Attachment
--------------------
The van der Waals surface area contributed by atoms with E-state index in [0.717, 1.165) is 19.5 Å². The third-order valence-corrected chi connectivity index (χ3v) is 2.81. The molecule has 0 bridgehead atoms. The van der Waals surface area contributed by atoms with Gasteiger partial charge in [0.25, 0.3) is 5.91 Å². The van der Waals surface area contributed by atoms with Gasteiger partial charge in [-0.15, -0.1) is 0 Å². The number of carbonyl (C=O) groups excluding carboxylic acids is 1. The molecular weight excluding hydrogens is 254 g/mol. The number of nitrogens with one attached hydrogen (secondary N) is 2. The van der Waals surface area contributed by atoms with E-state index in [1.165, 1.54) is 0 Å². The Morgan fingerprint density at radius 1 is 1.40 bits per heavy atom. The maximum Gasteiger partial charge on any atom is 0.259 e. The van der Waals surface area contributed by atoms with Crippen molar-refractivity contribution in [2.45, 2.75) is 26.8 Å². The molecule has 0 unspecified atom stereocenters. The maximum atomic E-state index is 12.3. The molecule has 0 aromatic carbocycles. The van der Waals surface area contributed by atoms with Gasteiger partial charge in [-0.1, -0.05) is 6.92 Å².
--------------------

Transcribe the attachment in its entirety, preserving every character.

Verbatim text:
The van der Waals surface area contributed by atoms with E-state index in [0.717, 1.165) is 19.5 Å². The third-order valence-corrected chi connectivity index (χ3v) is 2.81. The molecule has 0 bridgehead atoms. The van der Waals surface area contributed by atoms with Gasteiger partial charge in [0.25, 0.3) is 5.91 Å². The van der Waals surface area contributed by atoms with Gasteiger partial charge in [-0.15, -0.1) is 0 Å². The number of carbonyl (C=O) groups excluding carboxylic acids is 1. The molecular weight excluding hydrogens is 254 g/mol. The number of nitrogens with one attached hydrogen (secondary N) is 2. The van der Waals surface area contributed by atoms with E-state index in [1.165, 1.54) is 0 Å². The Morgan fingerprint density at radius 1 is 1.40 bits per heavy atom. The maximum Gasteiger partial charge on any atom is 0.259 e. The van der Waals surface area contributed by atoms with Crippen molar-refractivity contribution in [2.45, 2.75) is 26.8 Å². The molecule has 0 unspecified atom stereocenters. The maximum atomic E-state index is 12.3. The molecule has 0 aromatic carbocycles. The van der Waals surface area contributed by atoms with Gasteiger partial charge in [-0.1, -0.05) is 6.92 Å².